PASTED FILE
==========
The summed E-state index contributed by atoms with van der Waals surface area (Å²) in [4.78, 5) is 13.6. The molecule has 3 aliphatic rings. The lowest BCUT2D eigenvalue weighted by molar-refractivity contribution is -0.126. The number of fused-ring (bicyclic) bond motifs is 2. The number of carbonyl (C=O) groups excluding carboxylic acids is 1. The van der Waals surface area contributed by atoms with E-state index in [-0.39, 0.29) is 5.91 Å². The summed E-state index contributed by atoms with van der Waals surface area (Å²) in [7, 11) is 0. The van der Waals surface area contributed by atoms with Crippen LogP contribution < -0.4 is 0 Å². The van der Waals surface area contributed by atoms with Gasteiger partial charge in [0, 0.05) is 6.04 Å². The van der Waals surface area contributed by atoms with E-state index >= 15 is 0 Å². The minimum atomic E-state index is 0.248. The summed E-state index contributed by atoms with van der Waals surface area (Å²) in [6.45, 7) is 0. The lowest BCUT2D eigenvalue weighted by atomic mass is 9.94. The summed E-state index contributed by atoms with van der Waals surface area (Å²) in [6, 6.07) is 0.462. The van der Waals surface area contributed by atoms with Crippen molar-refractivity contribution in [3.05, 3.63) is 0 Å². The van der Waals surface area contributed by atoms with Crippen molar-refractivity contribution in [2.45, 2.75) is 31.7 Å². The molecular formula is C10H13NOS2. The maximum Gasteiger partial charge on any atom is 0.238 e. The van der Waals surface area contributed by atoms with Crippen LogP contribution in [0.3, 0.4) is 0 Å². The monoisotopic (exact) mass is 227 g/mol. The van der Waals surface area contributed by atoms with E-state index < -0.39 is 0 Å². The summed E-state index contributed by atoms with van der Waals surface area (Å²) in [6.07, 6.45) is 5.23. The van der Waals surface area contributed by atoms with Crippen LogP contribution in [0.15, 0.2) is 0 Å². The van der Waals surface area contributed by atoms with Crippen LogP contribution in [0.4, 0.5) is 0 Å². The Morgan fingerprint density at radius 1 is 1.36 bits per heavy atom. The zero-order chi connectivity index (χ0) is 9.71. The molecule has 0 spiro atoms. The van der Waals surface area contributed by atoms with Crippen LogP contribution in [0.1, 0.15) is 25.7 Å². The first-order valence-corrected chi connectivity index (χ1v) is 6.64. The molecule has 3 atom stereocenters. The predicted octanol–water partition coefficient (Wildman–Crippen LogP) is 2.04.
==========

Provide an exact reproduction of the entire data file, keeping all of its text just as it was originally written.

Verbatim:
The summed E-state index contributed by atoms with van der Waals surface area (Å²) in [4.78, 5) is 13.6. The molecule has 3 aliphatic rings. The lowest BCUT2D eigenvalue weighted by molar-refractivity contribution is -0.126. The number of fused-ring (bicyclic) bond motifs is 2. The number of carbonyl (C=O) groups excluding carboxylic acids is 1. The van der Waals surface area contributed by atoms with E-state index in [-0.39, 0.29) is 5.91 Å². The summed E-state index contributed by atoms with van der Waals surface area (Å²) in [7, 11) is 0. The van der Waals surface area contributed by atoms with Crippen LogP contribution < -0.4 is 0 Å². The van der Waals surface area contributed by atoms with Gasteiger partial charge in [0, 0.05) is 6.04 Å². The van der Waals surface area contributed by atoms with E-state index >= 15 is 0 Å². The minimum atomic E-state index is 0.248. The summed E-state index contributed by atoms with van der Waals surface area (Å²) in [6.45, 7) is 0. The lowest BCUT2D eigenvalue weighted by atomic mass is 9.94. The summed E-state index contributed by atoms with van der Waals surface area (Å²) in [6, 6.07) is 0.462. The van der Waals surface area contributed by atoms with Crippen molar-refractivity contribution in [3.05, 3.63) is 0 Å². The van der Waals surface area contributed by atoms with Crippen molar-refractivity contribution in [2.45, 2.75) is 31.7 Å². The molecular formula is C10H13NOS2. The maximum Gasteiger partial charge on any atom is 0.238 e. The van der Waals surface area contributed by atoms with Crippen LogP contribution in [0.3, 0.4) is 0 Å². The monoisotopic (exact) mass is 227 g/mol. The van der Waals surface area contributed by atoms with E-state index < -0.39 is 0 Å². The summed E-state index contributed by atoms with van der Waals surface area (Å²) in [6.07, 6.45) is 5.23. The van der Waals surface area contributed by atoms with Crippen LogP contribution in [0.15, 0.2) is 0 Å². The van der Waals surface area contributed by atoms with Crippen LogP contribution in [0.4, 0.5) is 0 Å². The Morgan fingerprint density at radius 1 is 1.36 bits per heavy atom. The zero-order chi connectivity index (χ0) is 9.71. The molecule has 0 spiro atoms. The van der Waals surface area contributed by atoms with Crippen LogP contribution in [0.1, 0.15) is 25.7 Å². The first-order valence-corrected chi connectivity index (χ1v) is 6.64. The molecule has 3 atom stereocenters. The predicted octanol–water partition coefficient (Wildman–Crippen LogP) is 2.04.